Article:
The BMW-Powered Flying Car: Everything We Know So Far

You may know BMW as makers of the ultimate driving machines, but the German automaker first dabbled in aircraft engines a decade before launching its first four-wheeled car, the 3/15 Wartburg, in 1928. BMW's spinning propeller badge harks back to the company's industrial origins in 1916, so it's safe to say the brand knows a thing or two about engine manufacturing in general.

Most recently, there's a BMW-powered flying car making raves all over the internet. We're talking about the AirCar by Slovakian technology and transport company Klein Vision. It's not a BMW-branded flying car, mind you, but it does have a BMW gasoline engine.

Klein Vision founder and CEO Stefan Klein's first flying car dates back to 1989 with the Aeromobil 1, a three-wheeled aircraft with a canard-type design and four lift surfaces. However, it failed to provide "optimal results" during its practical driving test due to its moderate width, so Klein developed the Aeromobil II in 1996, a transforming car-slash-aircraft with an improved design for airworthy on-road performance.

Klein Vision AirCar: Realizing the dream

Stefan Klein co-founded Klein Vision in 2017 with entrepreneur and co-founder Anton Zajac. The duo immediately developed the AirCar using brand-new technology and no less than twelve patents to transform the vehicle from car to aircraft and vice versa.

The AirCar has four wheels, retractable wings, a folding tail, and a parachute deployment system. It completed its first maiden flight in 2020, and it made its first inter-city flight in June 2021 between the Nida and Bratislava international airports. 

It also finished over 40 hours of test flights under the CAA's (Civil Aviation Authority) supervision. "AirCar combines top innovations with safety measures in line with EASA standards," said René Molnár, the director of the Civil Aviation Division (Transport Authority of Slovakia). "It defines a new category of a sports car and a reliable aircraft."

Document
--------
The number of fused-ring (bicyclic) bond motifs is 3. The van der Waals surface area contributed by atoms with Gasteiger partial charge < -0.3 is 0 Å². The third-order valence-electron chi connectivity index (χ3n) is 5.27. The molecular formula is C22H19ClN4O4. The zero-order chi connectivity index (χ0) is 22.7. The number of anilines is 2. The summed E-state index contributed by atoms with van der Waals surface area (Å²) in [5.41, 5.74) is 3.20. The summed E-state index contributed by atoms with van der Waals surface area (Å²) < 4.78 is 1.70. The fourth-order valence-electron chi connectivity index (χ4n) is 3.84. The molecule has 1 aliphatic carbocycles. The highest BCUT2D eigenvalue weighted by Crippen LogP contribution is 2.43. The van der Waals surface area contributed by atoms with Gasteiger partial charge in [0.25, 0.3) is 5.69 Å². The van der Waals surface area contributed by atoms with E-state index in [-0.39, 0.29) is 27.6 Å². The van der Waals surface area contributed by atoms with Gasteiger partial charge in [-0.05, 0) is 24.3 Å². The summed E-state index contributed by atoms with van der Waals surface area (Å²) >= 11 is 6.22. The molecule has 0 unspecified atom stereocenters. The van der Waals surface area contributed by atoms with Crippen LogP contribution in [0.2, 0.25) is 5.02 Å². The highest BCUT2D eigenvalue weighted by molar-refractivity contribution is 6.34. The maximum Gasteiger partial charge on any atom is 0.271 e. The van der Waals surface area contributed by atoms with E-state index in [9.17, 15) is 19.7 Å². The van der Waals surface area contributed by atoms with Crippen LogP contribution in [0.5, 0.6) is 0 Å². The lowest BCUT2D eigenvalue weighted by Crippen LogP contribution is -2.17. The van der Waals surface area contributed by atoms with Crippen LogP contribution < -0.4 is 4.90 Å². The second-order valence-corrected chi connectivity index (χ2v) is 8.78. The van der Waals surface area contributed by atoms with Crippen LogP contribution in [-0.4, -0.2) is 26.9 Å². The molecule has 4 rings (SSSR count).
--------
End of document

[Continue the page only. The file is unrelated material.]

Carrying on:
Certificate of Airworthiness

In January 2022, the AirCar achieved the all-important step in transitioning from a mere flight-of-fancy to a mass-produced flying car. The Slovak Transport Authority and the European Aviation Safety Agency (EASA) gave the AirCar a Certificate of Airworthiness after achieving 70 hours of flight testing with over 200 takeoffs/landings and a full range of performance and flight maneuvers.

The Klein Vision AirCar is now legally free to explore the skies above Slovakia. More importantly, it means the AirCar is inching closer to mass production, the first flying car to do so. "Fifty years ago, the car was the epitome of freedom," said Klein Vision co-founder Anton Zajac. "AirCar expands those frontiers by taking us into the next dimension, where the road meets the sky."

BMW powerplant

The Klein Vision AirCar draws power from a BMW-sourced 1.6-liter four-cylinder gasoline engine with 140 horsepower, enough to generate up to 621 miles (1,000 km) of range in the production version. It can also climb to 8,200 ft. and has a 186 mph (300 kph) cruising speed. Klein Vision adds that the AirCar could be pre-approved for flight in the next twelve months, with production starting mid-2023, fingers crossed.

The Klein Vision engineering team spent over 100,000 hours developing and testing the two-seat AirCar prototype. However, the company has progressed in a new lineup of dual-mode vehicles.

Flying boat, anyone?

The AirCar will spawn into four versions if all goes according to plan. There's a two and four-seat AirCar in the pipelines, and Klein Vision is also working on a twin-engine, high-performance model and a flying boat concept. At this point, we're not sure if the flying boat will come with four wheels like the AirCar, but it seems Klein Vision has all the bases covered in fulfilling humanity's passion for flight.

We're also keeping a close eye on the Terrafugia Transition, a similar flying car with two seats, folding wings, and a gasoline-hybrid powertrain. The Federal Aviation Authority (FAA) recently granted the Transition a Special Light-Sport Aircraft (LSA) airworthiness certificate after completing 80 days of flight testing last February, 2021.